“We’re trying to solve big problems in health care,” Mr Barrett-Weiss said, “so we need the freshest, youthful approaches we can find.”

Sidney Brody, 27, an account supervisor at Le CollectiveM, a communications agency in New York, was delighted when the company’s owner told her that in July she would provide employees with a home in the Hamptons, where they could bond with each other and their customers.

“I was already so loyal to the company,” said Ms. Brody, “but now I’m like, why would you look anywhere else?”

He was also given membership of an exclusive private club, Soho House, as a means of networking. “My company sees what I need as a person,” she said. “They are giving me the tools to excel personally and professionally.”

Kenko, a subscription food service focused on fruits and vegetables, is focusing on mental health. All employees as well as members of their household get six sessions with a therapist, not an insignificant benefit, given that hourly prices for such services have risen to $400 in some parts of the country.

Still other companies are trying to harness the desire of young workers to grow in their careers. in linkedin Survey This year, 40 percent of young workers said they are willing to accept a 5 percent pay cut to work in a position that offers opportunities for career growth.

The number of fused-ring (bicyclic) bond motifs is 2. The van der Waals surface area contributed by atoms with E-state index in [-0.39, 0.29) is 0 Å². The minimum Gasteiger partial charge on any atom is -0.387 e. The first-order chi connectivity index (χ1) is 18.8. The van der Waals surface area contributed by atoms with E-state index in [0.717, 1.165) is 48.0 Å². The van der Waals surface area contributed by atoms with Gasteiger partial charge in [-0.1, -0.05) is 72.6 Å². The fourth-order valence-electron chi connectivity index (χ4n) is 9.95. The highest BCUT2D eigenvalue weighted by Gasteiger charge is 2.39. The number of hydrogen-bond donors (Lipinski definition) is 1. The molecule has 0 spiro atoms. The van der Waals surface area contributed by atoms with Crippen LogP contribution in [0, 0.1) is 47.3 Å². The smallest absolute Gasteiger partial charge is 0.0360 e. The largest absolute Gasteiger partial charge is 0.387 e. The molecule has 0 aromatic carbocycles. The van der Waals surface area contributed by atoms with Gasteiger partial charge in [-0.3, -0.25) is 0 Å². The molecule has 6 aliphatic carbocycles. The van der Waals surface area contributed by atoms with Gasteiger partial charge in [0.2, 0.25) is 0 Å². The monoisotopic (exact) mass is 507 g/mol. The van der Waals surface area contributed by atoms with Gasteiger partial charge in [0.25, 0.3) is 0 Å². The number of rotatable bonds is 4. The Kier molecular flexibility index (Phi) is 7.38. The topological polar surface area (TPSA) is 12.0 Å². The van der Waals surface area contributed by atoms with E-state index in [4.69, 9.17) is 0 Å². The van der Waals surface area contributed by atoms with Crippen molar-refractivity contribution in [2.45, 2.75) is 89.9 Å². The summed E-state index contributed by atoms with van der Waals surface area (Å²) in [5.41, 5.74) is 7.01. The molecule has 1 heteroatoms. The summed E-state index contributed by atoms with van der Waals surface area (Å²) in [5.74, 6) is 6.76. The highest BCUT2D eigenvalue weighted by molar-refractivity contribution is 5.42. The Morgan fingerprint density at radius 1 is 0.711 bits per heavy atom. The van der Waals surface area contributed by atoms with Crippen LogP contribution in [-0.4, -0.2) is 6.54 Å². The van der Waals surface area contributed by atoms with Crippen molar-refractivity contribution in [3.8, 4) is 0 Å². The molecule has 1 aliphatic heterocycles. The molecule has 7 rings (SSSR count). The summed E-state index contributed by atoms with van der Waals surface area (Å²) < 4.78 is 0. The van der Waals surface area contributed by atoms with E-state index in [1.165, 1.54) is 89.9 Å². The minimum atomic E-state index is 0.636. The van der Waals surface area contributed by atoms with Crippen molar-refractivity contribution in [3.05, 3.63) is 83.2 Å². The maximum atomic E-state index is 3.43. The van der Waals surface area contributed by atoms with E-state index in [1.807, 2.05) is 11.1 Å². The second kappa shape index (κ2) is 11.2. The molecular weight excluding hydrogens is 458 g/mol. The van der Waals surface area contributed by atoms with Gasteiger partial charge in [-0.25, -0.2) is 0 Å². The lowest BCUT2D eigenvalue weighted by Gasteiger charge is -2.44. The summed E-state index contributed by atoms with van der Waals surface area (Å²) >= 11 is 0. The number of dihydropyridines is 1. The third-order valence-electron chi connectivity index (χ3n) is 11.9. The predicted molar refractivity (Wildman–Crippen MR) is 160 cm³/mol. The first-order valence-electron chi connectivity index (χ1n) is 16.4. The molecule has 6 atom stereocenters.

That’s why Blank Street Coffee, a chain of 40 coffee shops in the United States and England, makes career development a part of its hiring pitch, said chief executive Issam Freiha. Employees who want to move up in the company are shown a clear trajectory that they can follow.

After Alex Quiok, ​​a Blank Street barista in Williamsburg, Brooklyn, who has a passion for coding, told her manager that she wanted to be behind a computer, “he mentioned it to the higher-ups, and eventually they took me to headquarters. Bring it,” she said. “I never thought in a million years that I would one day be kicked off the field and given a desk and a salary.”

Ms. Quiok, ​​27, now handles customer email and reviews as a Customer Success Associate. She also works on updating the brand’s app.

For the barista who sees his job on Blank Street as a side hustle, the company helps him take his next step. “We use our alumni and investor network to get people where they want to go,” said Mr. Freeha. “We got a barista on a TV show.”

Blank Street is constantly asking its young barista what they want. “We have to keep innovating,” said Mr. Freeha. “This generation doesn’t want to work for something that’s stale.”